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"1774: The Long Year of Revolution"

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Aired Thursday, February 13, 2020

Very early in her career, American colonial historian Mary Beth Norton came to believe that the critical year in American independence was not 1776, but the year, 1774. But her academic focus on women's colonial history, sidelined her interest in fleshing out this theory. But the author of the critical women's histories, "In the Devil's Snare",  "Liberty's Daughters." and "Separated by Their Sex," has returned to this thesis, in her latest book, "1774: The Long Year of Revolution." In this pivotal 17 months period, from the Boston Tea Party in December 1773, to the first shots at Lexington and Concord in April, 1775, Norton says the correspondence, pamphets and newspaper accounts she's read, demonstrate an evolution in thinking throughout the 13 colonies--from a loyalty to Great Britain, to a viewpoint that British rule must change, or war was inevitable. Norton is a professor emerita of American history at Cornell University, and discusses her new book on this edition of StudioTulsa.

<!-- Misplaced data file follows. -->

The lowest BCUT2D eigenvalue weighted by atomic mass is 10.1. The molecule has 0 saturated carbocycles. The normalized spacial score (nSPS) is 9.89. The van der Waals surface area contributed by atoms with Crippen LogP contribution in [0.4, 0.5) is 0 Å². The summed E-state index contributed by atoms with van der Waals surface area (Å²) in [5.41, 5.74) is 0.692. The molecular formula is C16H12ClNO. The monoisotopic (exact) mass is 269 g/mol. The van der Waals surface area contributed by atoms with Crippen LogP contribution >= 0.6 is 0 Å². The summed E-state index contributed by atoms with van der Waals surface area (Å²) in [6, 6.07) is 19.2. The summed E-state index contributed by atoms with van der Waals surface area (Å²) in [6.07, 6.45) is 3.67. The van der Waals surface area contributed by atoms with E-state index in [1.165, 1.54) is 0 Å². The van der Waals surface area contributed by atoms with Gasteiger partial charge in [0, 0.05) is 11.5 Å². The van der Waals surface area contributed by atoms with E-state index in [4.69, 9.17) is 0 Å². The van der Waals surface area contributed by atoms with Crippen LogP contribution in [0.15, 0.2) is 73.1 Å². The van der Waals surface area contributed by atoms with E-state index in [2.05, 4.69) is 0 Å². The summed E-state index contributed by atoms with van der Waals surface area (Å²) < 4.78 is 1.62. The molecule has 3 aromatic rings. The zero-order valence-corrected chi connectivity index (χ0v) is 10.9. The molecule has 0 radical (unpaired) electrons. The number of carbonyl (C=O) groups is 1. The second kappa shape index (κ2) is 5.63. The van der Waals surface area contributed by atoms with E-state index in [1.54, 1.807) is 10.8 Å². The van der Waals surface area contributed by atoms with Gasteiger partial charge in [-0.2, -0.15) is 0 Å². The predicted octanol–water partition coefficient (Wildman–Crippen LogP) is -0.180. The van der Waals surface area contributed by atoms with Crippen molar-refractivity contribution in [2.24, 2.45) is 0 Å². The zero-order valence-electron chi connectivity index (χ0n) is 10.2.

Rich Fisher passed through KWGS about thirty years ago, and just never left. Today, he is the general manager of Public Radio Tulsa, and the host of KWGS’s public affairs program, StudioTulsa, which celebrated its twentieth anniversary in August 2012 . As host of StudioTulsa, Rich has conducted roughly four thousand long-form interviews with local, national, and international figures in the arts, humanities, sciences, and government. Very few interviews have gone smoothly. Despite this, he has been honored for his work by several organizations including the Governor's Arts Award for Media by the State Arts Council, a Harwelden Award from the Arts & Humanities Council of Tulsa, and was named one of the “99 Great Things About Oklahoma” in 2000 by Oklahoma Today magazine.
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